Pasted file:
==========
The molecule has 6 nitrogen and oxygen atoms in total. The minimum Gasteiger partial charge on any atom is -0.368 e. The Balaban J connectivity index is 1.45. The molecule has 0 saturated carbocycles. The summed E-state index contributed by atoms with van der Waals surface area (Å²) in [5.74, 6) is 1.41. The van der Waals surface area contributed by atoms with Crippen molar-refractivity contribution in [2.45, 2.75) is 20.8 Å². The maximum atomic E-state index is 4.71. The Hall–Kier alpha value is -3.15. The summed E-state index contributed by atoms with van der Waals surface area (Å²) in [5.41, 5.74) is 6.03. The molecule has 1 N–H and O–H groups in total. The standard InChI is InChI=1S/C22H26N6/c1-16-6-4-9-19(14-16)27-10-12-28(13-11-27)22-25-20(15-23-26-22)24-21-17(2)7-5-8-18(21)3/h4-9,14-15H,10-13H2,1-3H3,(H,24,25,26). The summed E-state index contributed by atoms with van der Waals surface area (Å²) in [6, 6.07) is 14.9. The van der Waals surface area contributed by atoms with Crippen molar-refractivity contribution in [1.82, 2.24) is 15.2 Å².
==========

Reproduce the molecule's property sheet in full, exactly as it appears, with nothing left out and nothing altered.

The molecule has 6 nitrogen and oxygen atoms in total. The minimum Gasteiger partial charge on any atom is -0.368 e. The Balaban J connectivity index is 1.45. The molecule has 0 saturated carbocycles. The summed E-state index contributed by atoms with van der Waals surface area (Å²) in [5.74, 6) is 1.41. The van der Waals surface area contributed by atoms with Crippen molar-refractivity contribution in [2.45, 2.75) is 20.8 Å². The maximum atomic E-state index is 4.71. The Hall–Kier alpha value is -3.15. The summed E-state index contributed by atoms with van der Waals surface area (Å²) in [5.41, 5.74) is 6.03. The molecule has 1 N–H and O–H groups in total. The standard InChI is InChI=1S/C22H26N6/c1-16-6-4-9-19(14-16)27-10-12-28(13-11-27)22-25-20(15-23-26-22)24-21-17(2)7-5-8-18(21)3/h4-9,14-15H,10-13H2,1-3H3,(H,24,25,26). The summed E-state index contributed by atoms with van der Waals surface area (Å²) in [6, 6.07) is 14.9. The van der Waals surface area contributed by atoms with Crippen molar-refractivity contribution in [1.82, 2.24) is 15.2 Å².